Mr. E. said time can speed up or slow down, but is it possible time doesn't even exist except in the human mind?

If you haven't read Einstein by Walter Isaacson, I encourage you to do so. It's a great book.

Belladonna said...

Have you ever read the book "Einstein's Dreams" by Alan Lightman? It's a really sweet little collection of short stories, each one with a different take on versions of time.

Tomorrow I have a job interview that could radically shift the way I will be spending my time and energies. The minutes are tick tick ticking by so slow as I wait for the appointed hour in agonized anticipation. But when I'm visiting with a beloved friend whose words I want to savor the time flies by on wings. Yeah, it's all relative.

Anonymous said...

Thanks, Ruth. I think your theory to time relativity is right on. :>)
We'll get together soon and make up for the time that has sped past us.


Ross Eldridge said...

Hi Ruth:

Let's not forget Vonnegut's Trafalmadorians, who exist in all time at once.

Somehow, I think that is possible, it will come, we will be aware ... but whether we have to pop our clogs to see it, or just fly over a rainbow in a spaceship ... not sure.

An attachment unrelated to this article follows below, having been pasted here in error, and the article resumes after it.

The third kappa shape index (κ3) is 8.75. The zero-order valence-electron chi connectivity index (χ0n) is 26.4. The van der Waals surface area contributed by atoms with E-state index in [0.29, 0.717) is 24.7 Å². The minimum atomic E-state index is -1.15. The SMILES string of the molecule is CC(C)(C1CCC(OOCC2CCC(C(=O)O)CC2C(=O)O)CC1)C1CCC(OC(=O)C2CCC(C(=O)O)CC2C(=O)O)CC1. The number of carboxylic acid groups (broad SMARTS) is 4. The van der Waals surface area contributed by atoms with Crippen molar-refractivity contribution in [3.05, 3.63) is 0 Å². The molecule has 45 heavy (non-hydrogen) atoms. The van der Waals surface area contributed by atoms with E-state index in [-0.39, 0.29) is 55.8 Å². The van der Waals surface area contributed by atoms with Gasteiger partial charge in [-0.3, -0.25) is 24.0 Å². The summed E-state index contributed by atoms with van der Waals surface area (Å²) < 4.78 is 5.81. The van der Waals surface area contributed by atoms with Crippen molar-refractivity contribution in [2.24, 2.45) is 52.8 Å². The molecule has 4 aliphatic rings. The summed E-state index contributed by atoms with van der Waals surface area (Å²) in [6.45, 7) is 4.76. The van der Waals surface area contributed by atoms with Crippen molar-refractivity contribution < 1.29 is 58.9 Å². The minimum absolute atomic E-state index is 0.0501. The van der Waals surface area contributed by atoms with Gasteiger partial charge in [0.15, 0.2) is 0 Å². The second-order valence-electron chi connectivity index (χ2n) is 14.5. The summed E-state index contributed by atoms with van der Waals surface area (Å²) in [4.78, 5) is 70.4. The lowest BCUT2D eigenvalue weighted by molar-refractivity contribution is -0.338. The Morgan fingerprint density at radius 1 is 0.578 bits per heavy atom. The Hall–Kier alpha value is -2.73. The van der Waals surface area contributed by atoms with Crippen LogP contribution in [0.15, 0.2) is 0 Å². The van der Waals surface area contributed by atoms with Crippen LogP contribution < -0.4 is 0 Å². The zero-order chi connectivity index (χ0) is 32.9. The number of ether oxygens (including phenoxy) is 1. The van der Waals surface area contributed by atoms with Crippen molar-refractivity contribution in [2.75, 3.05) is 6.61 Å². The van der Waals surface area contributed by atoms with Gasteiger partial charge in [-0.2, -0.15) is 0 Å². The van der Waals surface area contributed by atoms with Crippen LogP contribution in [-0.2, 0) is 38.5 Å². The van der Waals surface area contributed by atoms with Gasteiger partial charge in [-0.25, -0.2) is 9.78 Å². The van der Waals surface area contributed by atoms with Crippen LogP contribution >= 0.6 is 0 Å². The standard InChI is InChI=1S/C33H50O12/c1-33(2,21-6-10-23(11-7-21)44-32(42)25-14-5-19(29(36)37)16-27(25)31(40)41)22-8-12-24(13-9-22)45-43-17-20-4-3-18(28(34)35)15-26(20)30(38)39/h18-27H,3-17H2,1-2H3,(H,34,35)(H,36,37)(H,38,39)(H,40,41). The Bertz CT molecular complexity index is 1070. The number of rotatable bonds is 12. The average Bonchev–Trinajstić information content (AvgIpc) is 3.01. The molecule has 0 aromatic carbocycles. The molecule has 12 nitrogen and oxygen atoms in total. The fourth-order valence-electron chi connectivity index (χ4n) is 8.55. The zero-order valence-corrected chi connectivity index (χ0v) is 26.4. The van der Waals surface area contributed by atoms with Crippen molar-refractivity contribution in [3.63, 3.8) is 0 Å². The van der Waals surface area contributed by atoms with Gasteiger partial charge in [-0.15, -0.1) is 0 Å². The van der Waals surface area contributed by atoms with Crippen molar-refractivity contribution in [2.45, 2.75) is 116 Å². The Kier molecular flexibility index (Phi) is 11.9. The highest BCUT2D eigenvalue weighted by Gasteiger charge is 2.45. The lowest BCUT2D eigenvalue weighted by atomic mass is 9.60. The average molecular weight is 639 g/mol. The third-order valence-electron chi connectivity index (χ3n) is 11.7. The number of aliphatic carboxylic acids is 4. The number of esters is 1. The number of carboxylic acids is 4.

Watched "2001: A Space Odyssey" for the umpteenth time yesterday, it never seems dated or, indeed, old news. Saw it the first time with a girlfriend and my mother in a Soho (London) cinema some 40 years ago this month. Time ... My mother has been gone (or has she?) some 16 years, but I am very much in touch with the girlfriend still.

I'm no longer so puzzled by what happens to Dave Bowman at the end of "2001" ... clearly, he ends up in Trafalmadore!

The persistence of memory, you might say.

Does a retired school teacher get a summer holiday?


Ruth D~ said...

Such good comments, nice to know I'm not alone in my issues with the passage of time. Thank you all.